"I doubt that that ever entered into their thinking," Chesler said. "All they talk about is how the University's TIAA-CREF and Vanguard [retirement annuity] plans are lucrative enough to provide faculty with a comfortable retirement. But many faculty don't want to give up teaching and doing research. They derive a great deal of pleasure from it." Chesler also criticized Pitt's administration for failing to communicate with faculty about the early retirement proposal after the bonus plan committee submitted its final report to Nordenberg in June. "In the more than 20 years that I have been involved with the [University Senate] benefits and welfare committee, this is the first issue that I can recall where there has been a lack of real communication, and even trust, between the administration and the faculty. The administration made no attempt to maintain a consistent dialogue. We handed in our final report, and they [the administration] proceeded to do their corporate CEO thing." Keith McDuffie, who is the immediate past president of the University Senate and who wrote the bonus plan committee report, said: "They [Pitt administrators] are obviously not going to get as big a turnover of faculty as our committee had been shooting for, but they know that and apparently it was part of their planning." McDuffie, a professor in the Hispanic languages and literatures department, thanked Chancellor Nordenberg and Provost Maher "for getting this plan past trustee opposition." In a written statement, current Senate President Gordon MacLeod, of the Graduate School of Public Health, said the backlog of potential early retirees at Pitt had "created a unique opportunity for intellectual renewal, which should be a foremost concern of the University.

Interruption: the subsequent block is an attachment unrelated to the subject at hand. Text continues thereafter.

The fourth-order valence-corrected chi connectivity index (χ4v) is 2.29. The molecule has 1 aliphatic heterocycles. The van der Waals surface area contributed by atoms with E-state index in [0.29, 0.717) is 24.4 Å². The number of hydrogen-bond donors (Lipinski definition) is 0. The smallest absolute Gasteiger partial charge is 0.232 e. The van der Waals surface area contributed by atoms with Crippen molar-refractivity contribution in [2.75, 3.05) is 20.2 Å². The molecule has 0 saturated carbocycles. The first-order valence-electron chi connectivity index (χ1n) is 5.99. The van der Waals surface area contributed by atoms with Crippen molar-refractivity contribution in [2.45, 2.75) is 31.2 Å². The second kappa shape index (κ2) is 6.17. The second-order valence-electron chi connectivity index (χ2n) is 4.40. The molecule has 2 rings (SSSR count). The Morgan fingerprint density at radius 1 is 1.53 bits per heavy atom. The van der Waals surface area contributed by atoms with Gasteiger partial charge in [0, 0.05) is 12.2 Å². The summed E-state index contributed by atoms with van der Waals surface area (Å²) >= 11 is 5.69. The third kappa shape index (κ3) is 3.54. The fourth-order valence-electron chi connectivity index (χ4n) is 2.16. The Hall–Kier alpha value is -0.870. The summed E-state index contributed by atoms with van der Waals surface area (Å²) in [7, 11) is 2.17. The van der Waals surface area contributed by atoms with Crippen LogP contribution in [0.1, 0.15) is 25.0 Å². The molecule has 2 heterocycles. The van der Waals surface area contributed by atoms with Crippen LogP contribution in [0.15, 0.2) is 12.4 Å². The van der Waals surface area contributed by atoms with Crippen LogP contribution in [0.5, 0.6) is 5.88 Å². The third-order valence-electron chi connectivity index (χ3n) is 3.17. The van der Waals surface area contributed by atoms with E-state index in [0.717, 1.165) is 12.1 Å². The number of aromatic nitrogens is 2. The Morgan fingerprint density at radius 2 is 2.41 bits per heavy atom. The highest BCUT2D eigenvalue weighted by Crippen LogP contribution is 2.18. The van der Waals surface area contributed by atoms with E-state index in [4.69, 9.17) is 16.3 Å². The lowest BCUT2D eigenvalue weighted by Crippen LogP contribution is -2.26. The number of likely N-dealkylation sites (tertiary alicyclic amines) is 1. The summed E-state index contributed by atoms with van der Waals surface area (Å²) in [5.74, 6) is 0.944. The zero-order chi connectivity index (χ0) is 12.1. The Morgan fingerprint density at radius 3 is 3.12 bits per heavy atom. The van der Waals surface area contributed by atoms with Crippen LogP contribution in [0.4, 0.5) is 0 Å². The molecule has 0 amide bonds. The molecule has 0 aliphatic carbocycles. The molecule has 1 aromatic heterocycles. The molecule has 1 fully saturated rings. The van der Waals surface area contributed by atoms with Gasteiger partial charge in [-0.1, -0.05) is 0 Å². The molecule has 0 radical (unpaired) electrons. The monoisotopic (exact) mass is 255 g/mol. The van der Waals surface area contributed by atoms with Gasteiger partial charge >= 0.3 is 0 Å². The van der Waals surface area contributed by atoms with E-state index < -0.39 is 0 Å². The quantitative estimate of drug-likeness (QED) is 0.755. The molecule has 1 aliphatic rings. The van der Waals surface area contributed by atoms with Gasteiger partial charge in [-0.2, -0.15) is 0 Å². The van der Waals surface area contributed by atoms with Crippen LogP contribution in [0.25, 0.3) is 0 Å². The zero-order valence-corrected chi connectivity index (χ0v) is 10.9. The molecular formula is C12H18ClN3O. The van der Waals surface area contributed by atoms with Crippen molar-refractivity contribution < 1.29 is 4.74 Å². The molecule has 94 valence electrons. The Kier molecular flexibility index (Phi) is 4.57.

"With only 30 percent of faculty members eligible for the retirement benefit expected to accept it, the University will forego saving millions of dollars that could have been used to recruit the academic leadership of the 21st century. Failure to muster resources necessary to compete with other universities in the future could well reduce Pitt's ranking in the academic world."

— Bruce Steele

Filed under: Feature,Volume 30 Issue 5